Frank Lampard looks to implement 'no fear' approach as Chelsea begin new era against Manchester United
Two former players with hero status at their respective clubs face off at Old Trafford on Sunday
The first and only time Frank Lampard managed at Old Trafford, he was left “shell-shocked”. His Derby County team went a goal down inside three minutes and eliminated his mentor Jose Mourinho’s Manchester United from the League Cup.
Lampard’s faith in youth was justified when Harry Wilson scored a spectacular free kick, his substitutions justified when Jack Marriott scored after six minutes on the pitch.
If the events of September 25, 2018 are a reason why Lampard will occupy the away dugout at Old Trafford on Sunday, they contributed to the opening that allowed Ole Gunnar Solskjaer to return to his former club.
United against Chelsea doubles up as an experiment if former players with heroic status, equipped with supporters’ fervent backing, the understanding of the clubs and progressive philosophies, can compensate for comparatively slender managerial CVs after being parachuted into top jobs.
But the first indication Lampard might be a high-class manager came against United nine months ago. The former Derby midfielder Bradley Johnson, who played the full 120 minutes and converted his penalty in the shootout that followed a 2-2 draw, said: “We had no fear going into games.”
Far from being intimidated when they faced supposed superiors, Derby eliminated Southampton from the FA Cup, also away from home, on penalties and after a 2-2 draw, and only lost 3-2 to Chelsea.
“I think you can see the performances we had against Manchester United last year and Chelsea and Southampton, we had no fear,” Johnson explained. “We felt we could beat anyone on any day and that was down to him. His winning mentality spread through to us on the pitch and [with] his tactical nous as well. He has been in the game a long time.”
Lampard’s experience encompassed 648 games for Chelsea and more than 1,000 for his various clubs and his country. As a manager, it only amounts to 57 matches, however. Yet it does raise the question if his attitude represents a transferable skill.
“Frank was good,” Johnson added. “He had that winning mentality. You just look at what he has done in his footballing career and he is a winner. He brought that through to us in our team.”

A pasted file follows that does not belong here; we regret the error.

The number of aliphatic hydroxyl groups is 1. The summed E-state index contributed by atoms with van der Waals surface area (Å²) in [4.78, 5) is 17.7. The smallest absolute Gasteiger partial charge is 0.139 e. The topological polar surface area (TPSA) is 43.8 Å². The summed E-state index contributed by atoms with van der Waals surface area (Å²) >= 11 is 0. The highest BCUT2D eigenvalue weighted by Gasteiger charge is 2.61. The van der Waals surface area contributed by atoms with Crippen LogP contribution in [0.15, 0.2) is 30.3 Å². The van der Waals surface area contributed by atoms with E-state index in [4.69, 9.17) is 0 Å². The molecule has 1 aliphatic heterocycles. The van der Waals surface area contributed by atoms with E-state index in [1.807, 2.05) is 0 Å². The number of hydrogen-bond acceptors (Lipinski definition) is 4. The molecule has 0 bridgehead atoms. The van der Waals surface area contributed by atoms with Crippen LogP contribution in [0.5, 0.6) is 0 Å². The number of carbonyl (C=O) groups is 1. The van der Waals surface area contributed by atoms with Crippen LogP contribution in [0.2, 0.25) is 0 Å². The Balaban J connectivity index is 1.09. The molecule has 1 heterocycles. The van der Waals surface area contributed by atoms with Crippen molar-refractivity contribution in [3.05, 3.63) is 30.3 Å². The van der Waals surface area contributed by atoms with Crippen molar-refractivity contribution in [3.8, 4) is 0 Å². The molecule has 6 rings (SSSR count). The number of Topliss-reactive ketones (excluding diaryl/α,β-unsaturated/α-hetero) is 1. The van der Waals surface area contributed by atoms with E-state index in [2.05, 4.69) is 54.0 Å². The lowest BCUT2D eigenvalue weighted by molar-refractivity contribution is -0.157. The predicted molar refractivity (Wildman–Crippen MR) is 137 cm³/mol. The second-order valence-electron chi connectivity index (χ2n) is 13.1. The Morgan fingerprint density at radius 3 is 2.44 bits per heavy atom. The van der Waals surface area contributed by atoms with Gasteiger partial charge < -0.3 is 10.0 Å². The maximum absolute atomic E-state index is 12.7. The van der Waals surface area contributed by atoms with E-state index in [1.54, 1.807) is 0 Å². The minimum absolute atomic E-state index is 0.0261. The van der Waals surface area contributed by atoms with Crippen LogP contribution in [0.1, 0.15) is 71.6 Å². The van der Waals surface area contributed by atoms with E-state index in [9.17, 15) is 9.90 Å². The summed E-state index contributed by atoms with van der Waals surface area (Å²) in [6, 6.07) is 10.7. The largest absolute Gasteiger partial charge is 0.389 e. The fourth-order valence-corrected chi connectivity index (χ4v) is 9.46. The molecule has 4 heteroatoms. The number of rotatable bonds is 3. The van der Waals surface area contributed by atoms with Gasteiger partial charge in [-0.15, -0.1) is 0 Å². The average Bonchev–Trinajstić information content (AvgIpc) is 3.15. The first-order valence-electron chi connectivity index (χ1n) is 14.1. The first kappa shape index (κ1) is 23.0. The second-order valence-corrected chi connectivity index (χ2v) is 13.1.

Some of the principles Lampard paraded at Derby have been taken to Stamford Bridge. That willingness to trust young players will be seen if Tammy Abraham gets a first Chelsea start or Mason Mount a Premier League debut.
Predictions for the 2019/20 Premier League opening weekend
Lampard inherited a Derby side who were shedding senior players. At Chelsea, David Luiz’s surprise departure brings echoes of his first job, though the theme of the exits now is not quantity but quality: life after Eden Hazard begins in earnest on Sunday.
That fearlessness may be an asset now. Chelsea were forced to take on the role of spectators during the end-of-window spending spree. It is undeniable they enter the new season weakened, lacking the finest player to represent them since Lampard himself left.
Yet his Derby showed few signs of an inferiority complex last season, scoring seven goals in four away games at Premier League clubs. Lampard may sense a soulmate in Solskjaer, another with an upbeat attitude and a belief in his club’s innate exceptionalism that was forged in glory days.
In each case, however, the question is if his judgement is acute enough at such an embryonic stage in his time at elite level. Lampard arguably picked the wrong team in his biggest game to date, Derby’s play-off final defeat to Aston Villa; Marriott, who made an impact as a substitute again, surely should have started.
Solskjaer lost eight of his final 12 games last season. They are relative rookies as managers with enviable records as players, and a 38-game examination of their credentials begins now.
Updated: August 10, 2019 02:18 PM